May 10, 2017
Double Trouble: Tips for Handling Divorce and College Expenses
Blog, College Coaching, Divorce and Children, Divorce and College, Divorce and Finances, Divorce Mediation, Financial Planning, Mediation Services, Tax Planning
The familiar saying, “When it rains, it pours” applies to many of the clients in our Alpha Divorce Divorce Mediation Program. Just as they are stretching their dollars to operate two individual households, the first college tuition bill arrives.
We often see this “double trouble” during divorce mediation, so we wanted to be able to give our clients the best guidance on this subject. David Emery, of Marshall Financial and an expert on college financing, was kind enough to share his wisdom with our lawyers and accountants. He also took the time to answer some general questions about affording college in the aftermath of a divorce.
- Our divorce mediation clients usually struggle with the added expense of divided households. Those with college age children have the added stress of trying to pay for college. Do you have any tips for them?
—I think it makes sense to have an understanding of who will help pay for college and how much (ie: set a budget limit). Parents are not obligated to pay for their children’s education. Setting the expectation about to handle this expense can go a long way to reducing family stress.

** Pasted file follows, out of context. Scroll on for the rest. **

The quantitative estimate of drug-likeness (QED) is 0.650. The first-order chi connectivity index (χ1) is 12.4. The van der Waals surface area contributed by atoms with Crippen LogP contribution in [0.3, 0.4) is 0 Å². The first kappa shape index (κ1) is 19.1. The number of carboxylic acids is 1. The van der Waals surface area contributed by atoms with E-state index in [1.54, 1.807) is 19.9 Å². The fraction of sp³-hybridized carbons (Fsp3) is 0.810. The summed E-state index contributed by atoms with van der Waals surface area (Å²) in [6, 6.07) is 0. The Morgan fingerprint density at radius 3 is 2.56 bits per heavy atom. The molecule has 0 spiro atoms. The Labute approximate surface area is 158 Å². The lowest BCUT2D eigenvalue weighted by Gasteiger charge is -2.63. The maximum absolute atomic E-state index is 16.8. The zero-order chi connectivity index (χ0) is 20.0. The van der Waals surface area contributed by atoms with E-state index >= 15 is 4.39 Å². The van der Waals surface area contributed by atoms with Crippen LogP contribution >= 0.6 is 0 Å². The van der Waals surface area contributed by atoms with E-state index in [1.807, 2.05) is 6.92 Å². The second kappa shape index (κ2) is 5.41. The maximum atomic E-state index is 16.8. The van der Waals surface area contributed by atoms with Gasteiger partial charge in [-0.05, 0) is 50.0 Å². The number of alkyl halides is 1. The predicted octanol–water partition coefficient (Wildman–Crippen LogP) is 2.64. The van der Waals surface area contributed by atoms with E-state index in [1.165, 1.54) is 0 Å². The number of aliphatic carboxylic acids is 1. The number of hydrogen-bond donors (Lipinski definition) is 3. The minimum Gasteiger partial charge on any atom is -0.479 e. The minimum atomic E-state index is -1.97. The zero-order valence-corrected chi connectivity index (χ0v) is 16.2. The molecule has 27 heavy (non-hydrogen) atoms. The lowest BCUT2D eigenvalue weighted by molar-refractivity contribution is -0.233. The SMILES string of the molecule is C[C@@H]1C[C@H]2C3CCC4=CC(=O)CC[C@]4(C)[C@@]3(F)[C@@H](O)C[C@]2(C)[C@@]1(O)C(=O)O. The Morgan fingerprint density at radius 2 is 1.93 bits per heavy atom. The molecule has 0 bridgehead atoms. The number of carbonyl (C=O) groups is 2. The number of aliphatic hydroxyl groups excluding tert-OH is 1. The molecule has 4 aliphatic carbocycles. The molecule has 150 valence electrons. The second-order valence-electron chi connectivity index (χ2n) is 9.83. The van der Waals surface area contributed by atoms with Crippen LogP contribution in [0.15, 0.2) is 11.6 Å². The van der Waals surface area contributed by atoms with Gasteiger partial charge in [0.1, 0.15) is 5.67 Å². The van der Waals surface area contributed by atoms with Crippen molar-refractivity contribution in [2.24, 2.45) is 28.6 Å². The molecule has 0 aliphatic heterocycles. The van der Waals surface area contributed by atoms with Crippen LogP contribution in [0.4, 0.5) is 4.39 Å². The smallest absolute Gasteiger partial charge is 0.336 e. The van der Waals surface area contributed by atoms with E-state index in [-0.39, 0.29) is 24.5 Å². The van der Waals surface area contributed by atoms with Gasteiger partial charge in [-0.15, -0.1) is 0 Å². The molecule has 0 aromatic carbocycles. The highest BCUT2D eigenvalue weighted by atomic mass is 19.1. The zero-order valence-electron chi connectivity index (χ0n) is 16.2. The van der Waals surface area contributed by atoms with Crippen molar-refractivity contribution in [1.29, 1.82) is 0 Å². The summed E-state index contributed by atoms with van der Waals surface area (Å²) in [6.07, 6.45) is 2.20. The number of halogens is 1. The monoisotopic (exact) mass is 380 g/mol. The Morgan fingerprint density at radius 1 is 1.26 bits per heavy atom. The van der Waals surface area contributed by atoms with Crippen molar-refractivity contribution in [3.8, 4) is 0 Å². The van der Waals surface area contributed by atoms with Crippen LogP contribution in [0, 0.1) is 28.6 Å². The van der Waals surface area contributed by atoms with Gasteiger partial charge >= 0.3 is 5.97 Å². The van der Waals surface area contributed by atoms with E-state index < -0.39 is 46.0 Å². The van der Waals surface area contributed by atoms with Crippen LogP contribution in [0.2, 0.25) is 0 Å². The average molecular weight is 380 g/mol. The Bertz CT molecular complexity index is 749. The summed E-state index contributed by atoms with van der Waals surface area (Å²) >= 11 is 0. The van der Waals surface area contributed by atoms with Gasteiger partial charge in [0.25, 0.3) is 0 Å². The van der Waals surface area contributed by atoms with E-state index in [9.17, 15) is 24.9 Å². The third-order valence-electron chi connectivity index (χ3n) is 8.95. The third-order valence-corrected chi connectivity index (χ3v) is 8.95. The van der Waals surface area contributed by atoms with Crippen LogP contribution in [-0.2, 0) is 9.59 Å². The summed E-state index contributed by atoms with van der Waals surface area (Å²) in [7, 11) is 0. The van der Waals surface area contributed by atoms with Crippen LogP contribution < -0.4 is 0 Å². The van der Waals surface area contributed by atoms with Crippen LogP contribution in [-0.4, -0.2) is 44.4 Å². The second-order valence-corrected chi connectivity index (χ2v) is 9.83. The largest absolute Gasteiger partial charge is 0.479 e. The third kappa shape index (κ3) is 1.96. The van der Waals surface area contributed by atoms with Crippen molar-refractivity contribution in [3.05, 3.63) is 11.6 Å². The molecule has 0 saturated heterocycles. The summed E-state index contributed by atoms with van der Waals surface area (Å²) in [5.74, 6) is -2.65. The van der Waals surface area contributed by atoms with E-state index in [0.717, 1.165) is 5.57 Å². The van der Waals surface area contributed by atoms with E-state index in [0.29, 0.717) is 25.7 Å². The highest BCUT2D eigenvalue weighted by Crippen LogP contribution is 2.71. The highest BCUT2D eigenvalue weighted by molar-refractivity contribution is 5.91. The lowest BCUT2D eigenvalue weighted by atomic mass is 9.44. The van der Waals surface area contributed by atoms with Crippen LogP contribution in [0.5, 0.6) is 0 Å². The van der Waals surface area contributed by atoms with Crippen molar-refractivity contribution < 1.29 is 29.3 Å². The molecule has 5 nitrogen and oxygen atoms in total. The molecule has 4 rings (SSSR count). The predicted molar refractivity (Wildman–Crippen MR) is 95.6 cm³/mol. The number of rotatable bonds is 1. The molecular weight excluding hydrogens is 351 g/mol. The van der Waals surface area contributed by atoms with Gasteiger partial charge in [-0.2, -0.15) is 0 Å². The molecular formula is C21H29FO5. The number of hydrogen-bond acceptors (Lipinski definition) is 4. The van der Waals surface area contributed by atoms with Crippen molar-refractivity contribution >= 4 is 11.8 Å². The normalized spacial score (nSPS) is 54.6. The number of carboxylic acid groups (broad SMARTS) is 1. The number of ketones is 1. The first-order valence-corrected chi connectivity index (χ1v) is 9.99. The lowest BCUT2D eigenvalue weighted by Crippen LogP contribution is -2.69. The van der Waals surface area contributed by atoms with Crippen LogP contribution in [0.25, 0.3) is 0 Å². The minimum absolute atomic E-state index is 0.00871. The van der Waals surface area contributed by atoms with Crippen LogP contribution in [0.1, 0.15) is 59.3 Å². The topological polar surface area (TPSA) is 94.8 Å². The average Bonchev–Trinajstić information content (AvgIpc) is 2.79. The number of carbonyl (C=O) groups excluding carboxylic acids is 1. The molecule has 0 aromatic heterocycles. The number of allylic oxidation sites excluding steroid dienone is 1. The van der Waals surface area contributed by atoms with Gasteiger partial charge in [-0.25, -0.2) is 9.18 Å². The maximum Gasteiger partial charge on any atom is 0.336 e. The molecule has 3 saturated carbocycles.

- What type of college savings plans do you recommend for clients who can contribute to college funds after their divorce?
—There really isn’t one answer for this question. Some of the areas to consider include: Will the family qualify for need-based financial aid? Who will the child spend majority custody with approaching and during college years? Who will be involved in paying for college? How many years do you have until college? Answers to all of these questions can help to decide what is the best type of financial entity (or entities) to save for college.
- If our divorcing clients have to choose between contributing to their retirement fund or college for their children, which do you recommend?
—We typically recommend saving for retirement first and then college second. There are many reasons for this, but one of the biggest is that retirement is not something that you can borrow money for, college you can.
During our discussion, Dave outlined how important “timing” was for college planning purposes. One date that he considers most important is December 31st of the child’s high school junior year. The taxes filed for the year before a child finishes this year are pivotal in determining financing.
Dave has many tools available to identify the schools who offer the best financial aid package. Another lesson he taught us is that first financial aid package offered is not always the best, so consider negotiating to get a better offer.
As my teenage daughters prepare for college, you can be sure that my first call will be to Dave to find out how to get them the best education with the lowest financial burden. I recommend that everyone with teenagers or college students do the same.
Finally, please keep in mind Dave’s recommendation to secure your retirement before obligating yourself to pay college expenses. I recently worked with a couple in our King of Prussia, Montgomery, PA office who are both very close to retirement. They have two college kids who have accumulated over $200,000 in college loans. Against my advice, they cashed in their retirement accounts to pay off these loans. I am very concerned that one day they will be penniless on their children’s doorstep asking for help. I certainly hope they get it because they left themselves with no other options. These are the kinds of situations that keep us divorce mediators up at night…….